You can also explain to them that as a customer of their financial institution, you do not support the idea that your money is helping to support the Dakota Access pipeline, due to the fact it’s a dangerous unjust oil pipeline and that it threatens air and water quality in many states. Explain you feel it violates sacred lands of the Standing Rock Sioux tribe. Finally let them know that if they don’t choose to back out of supporting this, you will take your business elsewhere.

Below is a list of CEOs and other bank executives who are involved in these decisions. Their contact information is included. The first 17 banks (*) are directly funding the Dakota Access pipeline:

Wells Fargo*

CEO Timothy J. Sloan
timothy.j.sloan@wellsfargo.com
BoardCommunications@wellsfargo.com
866-249-3302

Corporate Office:
Wells Fargo
420 Montgomery Street
San Francisco, CA 94104

BNP Paribas*

CEO Jean-Laurent Bonnafe
jean-laurent.bonnafe@bnpparibas.com

Corporate Office:
3 rue d’Antin
75002 Paris, France
00-33-157-082-200

U.S. Office:
787 Seventh Avenue – The Equitable Tower
New York, NY 10019
212-841-3000

SunTrust*

CEO William H. Rodgers Jr.

Corporate Office:
303 Peachtree Street NE
Atlanta, GA 30308
800-786-8787

Chief Communications Officer:
Sue Mallino
404-813-0463
sue.mallino@suntrust.com

The Bank of Tokyo-Mitsubishi UFJ*

Chairman Nobuyuki Hirano

CEO and President Takashi Oyamada

Corporate Office:
2-7-1, Marunouchi, Chiyoda-ku
Tokyo, Japan
81-3-3240-8111

U.S. Office:
1251 Avenue of the Americas
New York, NY 10020-1104
212-782-4000

Mizuho Bank*

President and CEO Nobuhide Hayashi

Corporate Office:
Otemachi Tower
1-5-5, Otemachi, Chiyoda-ku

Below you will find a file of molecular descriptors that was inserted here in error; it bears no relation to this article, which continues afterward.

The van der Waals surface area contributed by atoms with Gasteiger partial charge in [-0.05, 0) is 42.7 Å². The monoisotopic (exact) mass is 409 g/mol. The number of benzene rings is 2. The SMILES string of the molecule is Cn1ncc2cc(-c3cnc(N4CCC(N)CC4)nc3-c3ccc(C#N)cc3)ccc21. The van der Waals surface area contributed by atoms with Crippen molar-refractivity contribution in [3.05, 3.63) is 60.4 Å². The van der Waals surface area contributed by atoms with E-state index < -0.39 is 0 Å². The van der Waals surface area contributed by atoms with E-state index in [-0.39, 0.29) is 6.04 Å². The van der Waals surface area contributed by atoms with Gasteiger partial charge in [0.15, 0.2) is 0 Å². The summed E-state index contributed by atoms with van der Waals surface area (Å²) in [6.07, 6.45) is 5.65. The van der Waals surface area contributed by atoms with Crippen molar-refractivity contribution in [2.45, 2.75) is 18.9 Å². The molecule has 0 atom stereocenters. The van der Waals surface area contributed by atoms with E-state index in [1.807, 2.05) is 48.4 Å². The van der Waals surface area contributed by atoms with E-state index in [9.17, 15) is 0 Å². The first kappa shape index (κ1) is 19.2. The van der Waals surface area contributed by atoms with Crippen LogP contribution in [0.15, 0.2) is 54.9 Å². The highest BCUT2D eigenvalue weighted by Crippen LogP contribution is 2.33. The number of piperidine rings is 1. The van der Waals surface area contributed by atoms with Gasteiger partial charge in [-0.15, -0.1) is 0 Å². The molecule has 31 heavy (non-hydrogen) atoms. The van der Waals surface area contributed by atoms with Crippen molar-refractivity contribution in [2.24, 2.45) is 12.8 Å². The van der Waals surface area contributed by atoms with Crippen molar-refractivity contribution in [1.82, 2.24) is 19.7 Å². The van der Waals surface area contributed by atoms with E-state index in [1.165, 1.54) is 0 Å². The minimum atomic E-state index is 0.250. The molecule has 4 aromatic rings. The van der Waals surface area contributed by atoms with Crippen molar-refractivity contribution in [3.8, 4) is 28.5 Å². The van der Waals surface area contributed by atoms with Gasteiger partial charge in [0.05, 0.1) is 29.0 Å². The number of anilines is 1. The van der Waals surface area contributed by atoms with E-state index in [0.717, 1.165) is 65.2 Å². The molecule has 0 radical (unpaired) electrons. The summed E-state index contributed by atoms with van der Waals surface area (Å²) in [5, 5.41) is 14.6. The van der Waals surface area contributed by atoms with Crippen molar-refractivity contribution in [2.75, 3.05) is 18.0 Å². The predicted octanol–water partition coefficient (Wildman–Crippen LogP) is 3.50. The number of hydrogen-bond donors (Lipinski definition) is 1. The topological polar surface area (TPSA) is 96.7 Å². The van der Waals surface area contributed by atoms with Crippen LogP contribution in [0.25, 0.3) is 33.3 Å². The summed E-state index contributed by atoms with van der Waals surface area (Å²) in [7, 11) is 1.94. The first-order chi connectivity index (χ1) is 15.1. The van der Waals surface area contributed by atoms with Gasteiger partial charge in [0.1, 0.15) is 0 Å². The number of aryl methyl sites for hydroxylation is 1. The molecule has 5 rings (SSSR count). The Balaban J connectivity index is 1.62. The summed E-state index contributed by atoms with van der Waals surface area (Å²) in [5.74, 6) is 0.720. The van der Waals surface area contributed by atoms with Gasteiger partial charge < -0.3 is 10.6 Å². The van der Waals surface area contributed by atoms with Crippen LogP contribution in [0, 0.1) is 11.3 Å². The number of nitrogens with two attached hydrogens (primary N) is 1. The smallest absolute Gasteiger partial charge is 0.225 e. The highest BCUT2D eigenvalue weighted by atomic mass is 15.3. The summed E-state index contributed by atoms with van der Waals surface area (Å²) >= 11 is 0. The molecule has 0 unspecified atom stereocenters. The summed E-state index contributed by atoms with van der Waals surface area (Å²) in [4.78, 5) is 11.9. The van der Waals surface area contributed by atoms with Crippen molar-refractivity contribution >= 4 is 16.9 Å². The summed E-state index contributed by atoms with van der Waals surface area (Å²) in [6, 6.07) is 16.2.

Tokyo 100-8176, Japan
81-3-3214-1111

U.S. Office:
1251 Avenue of the Americas
New York, NY 10020
212-282-3000

Citibank (CitiGroup)*

CEO Michael Corbat
Michael.L.Corbat@citi.com
212-793-1201

Corporate Office:
388 Greenwich Street
New York, NY 10013
Phone: 800-285-3000 and 212-793-0710

TD Securities*

Chairman, CEO, and President Bob Dorrance

Corporate Office:
P.O. Box 1, TD Bank Tower
66 Wellington Street W
Toronto, Ontario
M5K 1A2

Investment Banking: 416-307-8500
Equity Research: 416-307-9360
Trading Floor Enquiries: 416-944-6978

U.S. Office:
31 West 52nd Street
New York, NY 10019-6101
212-827-7000

Credit Agricole*

CEO Jean-Paul Chifflet

Office:
12, Place des Etats-Unis
Montrouge, France 92545
33-1-43-23-52-02

U.S. Office:
1301 Avenue of the Americas,
New York, NY 10019
infoamericas@ca-cib.com

Intesa SanPaolo*

CEO Carlo Messina

Corporate Office:
Piazza San Carlo, 156
10121 Torino, Italy
39-011-555-1

Corporate Social Responsibility Unit:
39-02-8796-3435
CSR@intesasanpaolo.com
sostenibilita.ambientale@intesasanpaolo.com

ING Bank*

CEO and Executive Board Chairman Ralph A.J.G Hamers

Wholesale Banking, Operations & IT, Sustainability, Corporate Governance:
Carolien van der Giessen
carolien.van.der.giessen@ing.com
31-20-576-63-86

Head of Media Relations:
Raymond Vermuelen
raymond.vermeulen@ing.com
31-20-576-63-69

Corporate Office:
Amsterdamse Poort
Bijlmerplein 888
1102 MG Amsterdam
The Netherlands
31-20-5639111

Mailing Address:
ING Bank N.V.
P.O. Box 1800
1000 BV Amsterdam
The Netherlands

U.S. Office:
ING Financial Holdings LLC
1325 Avenue of the Americas
New York, NY 10019
646-424-6000

Natixis*

CEO Pierre Servant

Corporate Office:
Natixis Global Asset Management, S.A.
21 quai d’Austerlitz
75634 Paris Cedex 13, France
33-1-78-40-90-00

U.S. Office:
Natixis Global Asset Management, L.P.
399 Boylston Street
Boston, MA
617-449-2100

BayernLB*

CEO Johannes-Jorg Riegler

Head of Communications:
Matthias Priwitzer
Matthias.Priwitzer@bayernlb.de
49-89-2171-21255

Corporate Office:
Brienner Straße 18
80333 Munich
49-89-2171-27176

U.S. Office:
560 Lexington Avenue
New York City, NY 10022
212-310-9800

BBVA Securities*

CEO Carlos Torres Villa

Executive Chairman Francisco Gonzalez Rodriguez

Corporate Office:
Calle Azul, 4
28050 Madrid, Spain

34-902-22-44-66

DNB Capital*

U.S. office:
200 Park Avenue, 31st Floor New York, N.Y. 10166-0396
212-681-3800

ICBC London*

CEO and Managing Director Jin Chen

Corporate Office:
20 Gresham Street
London EC2V 7JE, United Kingdom
44-203-145-5000

U.S. Office:
520 Madison Avenue 28th Floor
New York, NY 10022
212-407-5000

SMBC Nikko Securities*

President and CEO Yoshihiko Shimizu